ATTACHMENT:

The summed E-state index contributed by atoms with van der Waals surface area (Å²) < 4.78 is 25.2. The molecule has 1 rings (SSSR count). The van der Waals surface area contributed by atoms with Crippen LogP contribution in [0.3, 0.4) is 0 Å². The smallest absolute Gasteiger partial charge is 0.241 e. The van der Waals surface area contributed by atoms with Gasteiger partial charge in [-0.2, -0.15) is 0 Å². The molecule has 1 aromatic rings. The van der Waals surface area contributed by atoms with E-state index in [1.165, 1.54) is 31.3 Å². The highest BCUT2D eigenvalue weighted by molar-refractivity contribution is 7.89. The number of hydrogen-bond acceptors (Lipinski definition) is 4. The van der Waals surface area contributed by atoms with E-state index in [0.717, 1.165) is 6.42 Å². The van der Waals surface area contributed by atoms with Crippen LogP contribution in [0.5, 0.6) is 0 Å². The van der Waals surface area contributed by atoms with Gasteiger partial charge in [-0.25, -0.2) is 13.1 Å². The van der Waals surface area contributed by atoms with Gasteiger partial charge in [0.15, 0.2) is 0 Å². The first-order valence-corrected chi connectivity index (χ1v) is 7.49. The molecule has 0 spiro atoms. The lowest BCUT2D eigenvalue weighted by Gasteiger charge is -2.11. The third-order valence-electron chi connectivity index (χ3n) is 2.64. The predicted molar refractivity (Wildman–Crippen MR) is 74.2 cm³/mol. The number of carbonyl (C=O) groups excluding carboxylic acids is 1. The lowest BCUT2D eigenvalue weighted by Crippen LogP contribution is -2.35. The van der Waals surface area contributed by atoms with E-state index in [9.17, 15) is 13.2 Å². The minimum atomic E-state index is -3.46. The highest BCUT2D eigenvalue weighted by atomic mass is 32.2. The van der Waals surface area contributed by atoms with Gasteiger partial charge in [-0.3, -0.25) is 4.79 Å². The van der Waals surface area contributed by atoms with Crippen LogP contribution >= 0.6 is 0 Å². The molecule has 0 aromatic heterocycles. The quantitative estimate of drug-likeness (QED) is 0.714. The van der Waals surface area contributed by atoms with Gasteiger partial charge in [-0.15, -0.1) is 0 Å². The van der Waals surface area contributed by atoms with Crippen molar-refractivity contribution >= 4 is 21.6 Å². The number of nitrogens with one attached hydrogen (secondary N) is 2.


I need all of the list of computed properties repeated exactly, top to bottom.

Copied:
The summed E-state index contributed by atoms with van der Waals surface area (Å²) < 4.78 is 25.2. The molecule has 1 rings (SSSR count). The van der Waals surface area contributed by atoms with Crippen LogP contribution in [0.3, 0.4) is 0 Å². The smallest absolute Gasteiger partial charge is 0.241 e. The van der Waals surface area contributed by atoms with Gasteiger partial charge in [-0.2, -0.15) is 0 Å². The molecule has 1 aromatic rings. The van der Waals surface area contributed by atoms with E-state index in [1.165, 1.54) is 31.3 Å². The highest BCUT2D eigenvalue weighted by molar-refractivity contribution is 7.89. The number of hydrogen-bond acceptors (Lipinski definition) is 4. The van der Waals surface area contributed by atoms with E-state index in [0.717, 1.165) is 6.42 Å². The van der Waals surface area contributed by atoms with Crippen LogP contribution in [0.5, 0.6) is 0 Å². The van der Waals surface area contributed by atoms with Gasteiger partial charge in [-0.25, -0.2) is 13.1 Å². The van der Waals surface area contributed by atoms with Gasteiger partial charge in [0.15, 0.2) is 0 Å². The first-order valence-corrected chi connectivity index (χ1v) is 7.49. The molecule has 0 spiro atoms. The lowest BCUT2D eigenvalue weighted by Gasteiger charge is -2.11. The third-order valence-electron chi connectivity index (χ3n) is 2.64. The predicted molar refractivity (Wildman–Crippen MR) is 74.2 cm³/mol. The number of carbonyl (C=O) groups excluding carboxylic acids is 1. The lowest BCUT2D eigenvalue weighted by Crippen LogP contribution is -2.35. The van der Waals surface area contributed by atoms with E-state index in [9.17, 15) is 13.2 Å². The minimum atomic E-state index is -3.46. The highest BCUT2D eigenvalue weighted by atomic mass is 32.2. The van der Waals surface area contributed by atoms with Gasteiger partial charge in [-0.3, -0.25) is 4.79 Å². The van der Waals surface area contributed by atoms with Crippen LogP contribution >= 0.6 is 0 Å². The molecule has 0 aromatic heterocycles. The quantitative estimate of drug-likeness (QED) is 0.714. The van der Waals surface area contributed by atoms with Gasteiger partial charge in [-0.15, -0.1) is 0 Å². The van der Waals surface area contributed by atoms with Crippen molar-refractivity contribution >= 4 is 21.6 Å². The number of nitrogens with one attached hydrogen (secondary N) is 2.